Thursday, October 21, 2010

The Intended Consequences of an Old Spaniard

A few days ago, I asked my father-in-law how he met his wife. He told me that he was in the Air Force stationed in San Antonio and a buddy invited him to go to dance. His wife, who was in nursing school, attended the dance as well along with some of her friends. He saw her. They danced. They talked. And, he was smitten instantly and they started dating.

He also offered that soon thereafter she finished nursing school and moved back home to live with her parents in a little south Texas town called Mission. Since he was still stationed in San Antonio, he would make the long ride to see her every weekend that he could. Well, after a few trips to her home, he received a long letter from her father, who he called, “the Old Spaniard.” Interestingly, the letter was written in Castilian, which is formal Spanish and, although my father-in-law was fluent in Spanish, he needed help to translate it. In any case, he told me that the letter—despite its length—asked him a simple question: “What are your intentions with my daughter?”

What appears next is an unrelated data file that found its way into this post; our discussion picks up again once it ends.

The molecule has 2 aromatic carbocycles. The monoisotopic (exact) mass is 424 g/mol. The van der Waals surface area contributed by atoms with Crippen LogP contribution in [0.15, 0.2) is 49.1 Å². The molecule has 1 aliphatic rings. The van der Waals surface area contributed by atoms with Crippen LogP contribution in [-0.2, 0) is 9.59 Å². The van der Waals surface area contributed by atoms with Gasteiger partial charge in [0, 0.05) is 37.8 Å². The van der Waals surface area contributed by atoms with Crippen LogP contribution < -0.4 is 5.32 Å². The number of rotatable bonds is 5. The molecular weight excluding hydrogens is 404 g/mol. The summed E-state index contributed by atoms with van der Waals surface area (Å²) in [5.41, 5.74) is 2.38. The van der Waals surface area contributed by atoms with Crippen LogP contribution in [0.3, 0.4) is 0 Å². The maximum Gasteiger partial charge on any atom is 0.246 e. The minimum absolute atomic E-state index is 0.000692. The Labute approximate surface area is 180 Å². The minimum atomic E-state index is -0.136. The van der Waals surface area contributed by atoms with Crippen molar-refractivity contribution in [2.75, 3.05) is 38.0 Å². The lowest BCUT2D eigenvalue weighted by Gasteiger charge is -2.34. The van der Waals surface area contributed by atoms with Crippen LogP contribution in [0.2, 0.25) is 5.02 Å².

He told me that he was not surprised by the question and, actually, he expected to be asked it at some point. Therefore, he knew that he needed to answer this important question well and quickly if he was to continue to see his beloved. So, on his next trip to Mission, he was on a “mission,” and he sat down with the Old Spaniard and told him that he planned to marry his daughter. And, he did.

Since this conversation with my father-in-law, I have thought often about the power and the purpose of the Old Spaniard’s question and how it forced my father-in-law to be publicly accountable for his intentions. The Old Spaniard wanted to make sure early that my father-in-law didn’t think that his daughter was an “amusement park” and he had a free ticket to ride. Nope, there were not going to be any “unintended consequences” because admission to his daughter’s heart came with a specific price the needed to be paid in advance.